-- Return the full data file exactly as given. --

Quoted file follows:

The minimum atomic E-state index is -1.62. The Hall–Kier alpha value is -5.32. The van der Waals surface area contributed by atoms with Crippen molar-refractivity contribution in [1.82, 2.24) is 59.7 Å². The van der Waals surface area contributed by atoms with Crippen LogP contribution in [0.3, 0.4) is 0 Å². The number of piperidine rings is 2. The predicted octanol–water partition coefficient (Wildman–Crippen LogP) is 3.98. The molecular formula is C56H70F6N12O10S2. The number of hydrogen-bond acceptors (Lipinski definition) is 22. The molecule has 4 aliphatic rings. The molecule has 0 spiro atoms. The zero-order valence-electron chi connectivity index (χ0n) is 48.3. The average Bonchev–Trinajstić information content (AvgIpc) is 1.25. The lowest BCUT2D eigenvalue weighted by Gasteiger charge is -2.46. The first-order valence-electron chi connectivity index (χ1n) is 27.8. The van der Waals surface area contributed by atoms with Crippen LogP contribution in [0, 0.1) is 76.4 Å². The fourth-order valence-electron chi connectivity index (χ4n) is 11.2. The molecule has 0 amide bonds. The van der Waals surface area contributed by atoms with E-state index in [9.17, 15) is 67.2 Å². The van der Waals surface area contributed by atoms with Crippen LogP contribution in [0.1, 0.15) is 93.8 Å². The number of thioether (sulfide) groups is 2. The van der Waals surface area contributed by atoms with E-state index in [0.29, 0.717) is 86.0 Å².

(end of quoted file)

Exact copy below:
The minimum atomic E-state index is -1.62. The Hall–Kier alpha value is -5.32. The van der Waals surface area contributed by atoms with Crippen molar-refractivity contribution in [1.82, 2.24) is 59.7 Å². The van der Waals surface area contributed by atoms with Crippen LogP contribution in [0.3, 0.4) is 0 Å². The number of piperidine rings is 2. The predicted octanol–water partition coefficient (Wildman–Crippen LogP) is 3.98. The molecular formula is C56H70F6N12O10S2. The number of hydrogen-bond acceptors (Lipinski definition) is 22. The molecule has 4 aliphatic rings. The molecule has 0 spiro atoms. The zero-order valence-electron chi connectivity index (χ0n) is 48.3. The average Bonchev–Trinajstić information content (AvgIpc) is 1.25. The lowest BCUT2D eigenvalue weighted by Gasteiger charge is -2.46. The first-order valence-electron chi connectivity index (χ1n) is 27.8. The van der Waals surface area contributed by atoms with Crippen LogP contribution in [0, 0.1) is 76.4 Å². The fourth-order valence-electron chi connectivity index (χ4n) is 11.2. The molecule has 0 amide bonds. The van der Waals surface area contributed by atoms with E-state index in [9.17, 15) is 67.2 Å². The van der Waals surface area contributed by atoms with Crippen LogP contribution in [0.1, 0.15) is 93.8 Å². The number of thioether (sulfide) groups is 2. The van der Waals surface area contributed by atoms with E-state index in [0.29, 0.717) is 86.0 Å².